In the meantime, Q encourages possessors of the Honey Badger Pistol to take these proactive measures until a resolution is reached between Q and ATF.

1. Complete one of the following:
    1. Remove the barreled upper receiver from the lower receiver and dedicate it as a replacement for another AR-style pistol or registered short-barreled rifle; or

    2. If you do not possess another AR-style pistol or registered short-barreled rifle, remove the barreled upper receiver from the lower receiver and temporarily transfer it out of your possession by, for example, transferring it to the dominion and control of another individual; and

2.Once the previous step is completed, you may file an ATF Form 1 to register the lower receiver as a short-barreled rifle. Upon Form 1 approval, the firearm may be reassembled.

Failure to complete option a or option b could result in prosecution and is subject to a $10,000.00 fine and up to 10 years imprisonment.

If you are concerned with this situation – as Q is – we urge you to contact the Department of Justice (ATF’s parent agency) by using the below OneClickPolitics link.


Additionally, we encourage you to reach out to the White House and ask President Trump to halt and rollback ATF’s efforts to issue arbitrary and capricious decisions affecting millions of legal gun owners.

Alex Bosco – Founder of SB Tactical Speaks Out.

Today we had the opportunity to sit down with the founder of SB Tactical, Alex Bosco. Bosco has been at the forefront of this fight since his company’s inception back in 2012. One of the first real attacks against his business was in 2015, when the ATF arbitrarily decided that shouldering a brace meant that the end-user was modifying the pistol into a short barreled rifle. After several years of debate over the course of multiple meetings, Bosco was able to get this arbitrary ruling over-turned, and walk the ATF back to some semblance of sanity.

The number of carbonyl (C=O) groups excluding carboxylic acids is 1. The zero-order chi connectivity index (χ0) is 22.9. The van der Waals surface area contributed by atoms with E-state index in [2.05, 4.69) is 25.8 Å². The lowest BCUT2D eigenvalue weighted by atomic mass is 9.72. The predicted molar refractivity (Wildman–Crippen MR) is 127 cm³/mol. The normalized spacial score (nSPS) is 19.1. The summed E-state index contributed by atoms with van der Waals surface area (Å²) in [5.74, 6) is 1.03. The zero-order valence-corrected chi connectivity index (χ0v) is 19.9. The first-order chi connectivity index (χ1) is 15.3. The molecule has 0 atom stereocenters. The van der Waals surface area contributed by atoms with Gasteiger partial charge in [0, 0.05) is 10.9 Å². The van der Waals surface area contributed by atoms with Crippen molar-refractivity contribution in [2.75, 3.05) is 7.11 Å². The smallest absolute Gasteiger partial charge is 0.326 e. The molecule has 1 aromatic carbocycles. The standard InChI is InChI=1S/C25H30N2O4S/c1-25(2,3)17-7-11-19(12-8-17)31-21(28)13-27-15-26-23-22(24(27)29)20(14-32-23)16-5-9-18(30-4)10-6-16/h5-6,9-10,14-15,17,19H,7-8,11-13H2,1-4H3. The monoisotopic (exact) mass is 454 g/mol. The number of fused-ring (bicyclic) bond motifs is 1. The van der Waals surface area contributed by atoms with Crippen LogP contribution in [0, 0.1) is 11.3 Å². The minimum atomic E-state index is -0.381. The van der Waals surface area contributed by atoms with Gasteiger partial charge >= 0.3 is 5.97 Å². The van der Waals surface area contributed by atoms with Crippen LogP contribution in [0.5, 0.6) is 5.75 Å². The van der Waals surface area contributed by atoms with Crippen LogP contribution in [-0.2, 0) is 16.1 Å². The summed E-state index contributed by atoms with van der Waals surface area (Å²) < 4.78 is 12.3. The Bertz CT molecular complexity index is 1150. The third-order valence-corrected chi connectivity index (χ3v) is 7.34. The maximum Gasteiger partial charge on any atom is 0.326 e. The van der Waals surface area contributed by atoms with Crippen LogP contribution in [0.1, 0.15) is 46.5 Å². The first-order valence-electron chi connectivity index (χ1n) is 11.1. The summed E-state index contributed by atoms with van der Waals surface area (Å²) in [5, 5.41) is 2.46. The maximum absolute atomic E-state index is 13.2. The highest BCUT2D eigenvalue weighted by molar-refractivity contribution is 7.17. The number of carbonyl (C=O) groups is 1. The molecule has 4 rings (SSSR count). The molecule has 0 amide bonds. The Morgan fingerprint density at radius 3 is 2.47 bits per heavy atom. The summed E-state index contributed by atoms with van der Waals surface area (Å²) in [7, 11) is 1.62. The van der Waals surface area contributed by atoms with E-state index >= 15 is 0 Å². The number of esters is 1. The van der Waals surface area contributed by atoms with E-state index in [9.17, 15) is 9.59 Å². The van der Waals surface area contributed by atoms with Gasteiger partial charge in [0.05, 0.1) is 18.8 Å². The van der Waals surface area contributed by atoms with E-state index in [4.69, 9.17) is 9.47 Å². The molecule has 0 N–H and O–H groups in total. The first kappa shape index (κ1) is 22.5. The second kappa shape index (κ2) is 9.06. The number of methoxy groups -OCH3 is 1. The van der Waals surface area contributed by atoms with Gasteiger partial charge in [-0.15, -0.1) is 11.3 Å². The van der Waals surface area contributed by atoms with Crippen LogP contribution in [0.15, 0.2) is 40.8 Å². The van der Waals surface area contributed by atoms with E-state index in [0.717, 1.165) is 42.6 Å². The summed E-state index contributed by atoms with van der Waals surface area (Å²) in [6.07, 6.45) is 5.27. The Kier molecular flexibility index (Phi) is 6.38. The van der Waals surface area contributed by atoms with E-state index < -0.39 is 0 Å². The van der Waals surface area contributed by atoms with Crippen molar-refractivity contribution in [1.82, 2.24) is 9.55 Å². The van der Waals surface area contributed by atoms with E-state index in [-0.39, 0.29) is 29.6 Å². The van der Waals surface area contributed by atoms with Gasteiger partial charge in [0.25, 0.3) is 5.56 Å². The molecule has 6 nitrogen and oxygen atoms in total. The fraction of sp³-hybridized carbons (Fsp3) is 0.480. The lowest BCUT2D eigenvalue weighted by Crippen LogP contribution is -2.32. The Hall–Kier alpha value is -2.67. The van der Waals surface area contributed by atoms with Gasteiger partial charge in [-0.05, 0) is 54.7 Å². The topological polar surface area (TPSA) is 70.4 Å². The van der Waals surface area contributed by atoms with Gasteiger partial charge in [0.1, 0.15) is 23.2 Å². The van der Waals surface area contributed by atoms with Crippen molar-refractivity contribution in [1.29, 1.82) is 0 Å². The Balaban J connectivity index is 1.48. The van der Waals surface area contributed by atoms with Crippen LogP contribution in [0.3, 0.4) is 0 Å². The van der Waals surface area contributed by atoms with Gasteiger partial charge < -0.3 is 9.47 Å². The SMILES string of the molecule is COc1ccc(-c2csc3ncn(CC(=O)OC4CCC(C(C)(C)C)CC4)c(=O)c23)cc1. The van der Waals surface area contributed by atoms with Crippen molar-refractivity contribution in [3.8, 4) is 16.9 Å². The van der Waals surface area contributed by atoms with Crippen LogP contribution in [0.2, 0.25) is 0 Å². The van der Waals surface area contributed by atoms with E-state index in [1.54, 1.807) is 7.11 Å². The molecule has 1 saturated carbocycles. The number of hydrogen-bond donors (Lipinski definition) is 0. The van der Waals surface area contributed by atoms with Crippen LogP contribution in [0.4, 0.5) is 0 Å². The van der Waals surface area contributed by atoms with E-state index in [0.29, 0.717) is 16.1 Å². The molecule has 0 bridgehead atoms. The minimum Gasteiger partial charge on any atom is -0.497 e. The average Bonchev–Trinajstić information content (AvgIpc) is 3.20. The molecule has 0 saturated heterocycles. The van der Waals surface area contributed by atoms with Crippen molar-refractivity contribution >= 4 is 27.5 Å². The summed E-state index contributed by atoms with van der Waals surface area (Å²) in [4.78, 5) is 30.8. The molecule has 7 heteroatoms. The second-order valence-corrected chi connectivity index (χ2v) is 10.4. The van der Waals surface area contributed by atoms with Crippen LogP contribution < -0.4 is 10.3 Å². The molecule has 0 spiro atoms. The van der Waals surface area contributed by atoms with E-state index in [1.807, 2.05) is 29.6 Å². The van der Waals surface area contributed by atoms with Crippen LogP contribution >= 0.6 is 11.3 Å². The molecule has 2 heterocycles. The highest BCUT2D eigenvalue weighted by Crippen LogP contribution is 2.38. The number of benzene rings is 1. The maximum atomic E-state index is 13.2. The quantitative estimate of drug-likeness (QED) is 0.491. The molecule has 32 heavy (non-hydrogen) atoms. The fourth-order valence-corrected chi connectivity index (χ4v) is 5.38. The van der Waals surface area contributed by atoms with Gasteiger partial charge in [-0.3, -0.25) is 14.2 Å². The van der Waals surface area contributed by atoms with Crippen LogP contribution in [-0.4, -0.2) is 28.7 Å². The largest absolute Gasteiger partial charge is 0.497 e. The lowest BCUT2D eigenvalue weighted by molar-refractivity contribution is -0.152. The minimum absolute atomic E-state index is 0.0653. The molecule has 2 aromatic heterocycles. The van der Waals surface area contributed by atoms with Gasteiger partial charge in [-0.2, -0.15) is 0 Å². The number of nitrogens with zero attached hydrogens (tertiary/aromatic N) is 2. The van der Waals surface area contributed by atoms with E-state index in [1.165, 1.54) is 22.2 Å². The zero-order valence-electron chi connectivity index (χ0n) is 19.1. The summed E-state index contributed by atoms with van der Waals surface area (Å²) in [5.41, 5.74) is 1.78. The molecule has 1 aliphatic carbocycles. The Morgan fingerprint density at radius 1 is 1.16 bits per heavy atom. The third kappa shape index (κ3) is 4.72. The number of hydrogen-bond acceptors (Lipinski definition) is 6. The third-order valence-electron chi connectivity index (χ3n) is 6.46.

This however, is not a new problem. The ATF, a government organization that has more than earned its fair share of black eyes throughout the years, continues to stand on the throat of law abiding citizens with this issue by not releasing clear cut standards for what is and what isn’t a brace. According to Bosco, by not releasing what the standards are, they are depriving his company, and companies like his the ability to comply with the law and remain law abiding citizens. On top of this, they are also depriving the average American the ability to comply with the law, since no clear cut standards currently exist.

“We’ll know it when we see it.”

This is the current publicly released standard for the entire brace situation. Keep in mind, the Honey Badger platform is not new. When originally released to the public, it was the understanding of both Q LLC, and their customers, that the Honey Badger Pistol was compliant with all known firearm laws that currently exist. This tells us the “We’ll know it when we see it,” standard is a fluid concept amongst individual ATF agents at best, and something that can be weaponized against the industry on a moment’s notice.